The increasing number of emerging diseases is forcing nurses to take on roles outside of their traditional duties, roles such as waste management and environmental cleaning. With the evolution of emerging threats and ongoing issues such as healthcare-associated infections, nurses need to be equipped to understand and follow infection control procedures to protect themselves and their patients.
To address these emerging issues, NACNS is joining the American Nurses Association (ANA) and the Centers for Disease Control and Prevention (CDC) in the Nursing Infection Control Education Network (NICE Network).
The NICE Network will develop training programs for real time infection prevention and control, improve adherence to best practice and enhance nurses’ confidence when caring for patients with Ebola and other highly contagious diseases.
Twenty other nursing organizations are joining NACNS and ANA in the NICE Network.
As part of this work, NACNS created an Infection Control Task Force. It will identify the top concerns about infection control in today’s health care environment and make recommendations on the resources and education needed by clinical nurse specialists to implement refined practices in their work places. Task force members will meet twice a month for more than a year until goals are met.
Members of the NACNS Infection Control Task Force are:
- Jacob John, RN, MSN Ed., ACNS-BC, a MDRO Prevention Coordinator (MPC) at VA Ann Arbor Health System in Canton, Mich.;
- Pamela J. Laborde, DNP, APRN, CCNS, a CNS in Patient Care Services at UAMS Medical Center in Little Rock, Ark.;
- Sharon R. Liska, NNP/NCNS-BC, RNC-N, a Clinical Nurse Specialist-Advanced at Providence Alaska NICU in Anchorage, A.K.;
- Vanessa A. Makarewicz, MN, RN-BC, an Infection Control Operations Manager at Harborview Medical Center and University of Washington Affiliate Instructor in Seattle Wash.;
- Michelle S. Milly, MSN, RN, AGCNS-BC, CMSRN, an Ebola Assessment Hospital Program Coordinator at Frederick Memorial Hospital in Frederick, Md.;
- Chris Shakula, MS, RN, CNS-BC, CIC, an Infection Preventionist at Franciscan Health Crown Point in Crown Point, Ind.; and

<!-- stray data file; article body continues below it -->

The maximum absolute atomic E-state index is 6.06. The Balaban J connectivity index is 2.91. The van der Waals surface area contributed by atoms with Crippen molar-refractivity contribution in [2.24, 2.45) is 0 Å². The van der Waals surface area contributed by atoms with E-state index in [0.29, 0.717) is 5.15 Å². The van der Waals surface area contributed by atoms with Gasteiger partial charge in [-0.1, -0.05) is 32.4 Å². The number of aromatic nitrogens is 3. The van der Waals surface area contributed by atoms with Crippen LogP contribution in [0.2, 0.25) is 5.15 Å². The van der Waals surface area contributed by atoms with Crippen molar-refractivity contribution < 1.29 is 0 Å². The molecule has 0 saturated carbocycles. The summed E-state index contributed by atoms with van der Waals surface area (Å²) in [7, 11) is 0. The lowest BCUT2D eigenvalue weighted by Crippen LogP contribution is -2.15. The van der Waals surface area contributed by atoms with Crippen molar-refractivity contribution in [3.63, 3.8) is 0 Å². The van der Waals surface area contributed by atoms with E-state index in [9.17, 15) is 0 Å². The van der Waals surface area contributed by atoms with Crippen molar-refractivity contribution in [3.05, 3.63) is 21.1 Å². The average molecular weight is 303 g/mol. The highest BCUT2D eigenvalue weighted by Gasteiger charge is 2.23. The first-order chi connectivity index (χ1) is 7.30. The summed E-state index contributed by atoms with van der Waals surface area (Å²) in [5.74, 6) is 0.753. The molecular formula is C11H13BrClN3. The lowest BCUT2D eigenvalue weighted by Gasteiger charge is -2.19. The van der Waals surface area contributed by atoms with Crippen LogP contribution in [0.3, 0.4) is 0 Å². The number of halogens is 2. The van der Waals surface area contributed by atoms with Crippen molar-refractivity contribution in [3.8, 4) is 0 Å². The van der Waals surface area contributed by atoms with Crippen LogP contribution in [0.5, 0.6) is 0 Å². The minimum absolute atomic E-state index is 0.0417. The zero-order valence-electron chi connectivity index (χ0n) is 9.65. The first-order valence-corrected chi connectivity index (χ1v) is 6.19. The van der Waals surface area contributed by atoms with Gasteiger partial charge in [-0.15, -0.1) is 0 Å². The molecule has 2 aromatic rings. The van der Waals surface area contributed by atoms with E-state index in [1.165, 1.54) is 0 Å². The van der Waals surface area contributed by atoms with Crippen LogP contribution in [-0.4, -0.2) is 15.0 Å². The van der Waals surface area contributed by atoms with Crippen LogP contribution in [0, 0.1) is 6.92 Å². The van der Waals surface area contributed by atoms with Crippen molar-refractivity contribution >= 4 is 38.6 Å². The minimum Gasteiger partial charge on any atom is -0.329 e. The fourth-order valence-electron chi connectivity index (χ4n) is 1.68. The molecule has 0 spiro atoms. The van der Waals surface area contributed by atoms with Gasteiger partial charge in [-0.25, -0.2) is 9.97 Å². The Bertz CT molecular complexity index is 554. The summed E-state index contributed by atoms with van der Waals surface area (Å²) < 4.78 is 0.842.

- Monica Weber, MSN, RN, CNS-BC, FAHA, a Director, Professional Practice/Magnet Program Manager at the Cleveland Clinic Foundation in Rocky River, Ohio.
Clinicians are key to recognizing and correctly diagnosing Legionnaires’ disease—both community- and health care-associated. CDC’s latest Vital Signs report shows Legionnaires’ disease is a problem for health care facilities. Information is available to help clinicians recognize and accurately diagnose health care-associated Legionnaires’ disease cases.
New CME from CDC: Environmental Services and Infection Prevention
Please watch and share this new free continuing education opportunity focusing on Environmental Services and Infection Prevention. You’ll learn:
- how to recognize the factors that may contribute to infection risk in a healthcare environment
- about preventive practices to minimize healthcare-associated infections.
This is the second of a six-part series from the CDC and Medscape addressing the key issues surrounding infection prevention in healthcare facilities.
Series topics include:
- Risk Recognition in Healthcare Settings (Available Now)
- Environmental Services and Infection Prevention (Available Now)
- Coming soon: Recognizing Infection Risks in Medical Equipment
- Coming in July: Infection Transmission Risks Associated with Nonsterile Glove Use
- Coming in August: Infection Prevention: A Hierarchy of Controls Approach
- Coming in September: Injection Safety: A System Approach
Medscape registration is free. Registration is required to access these CME/CE activities.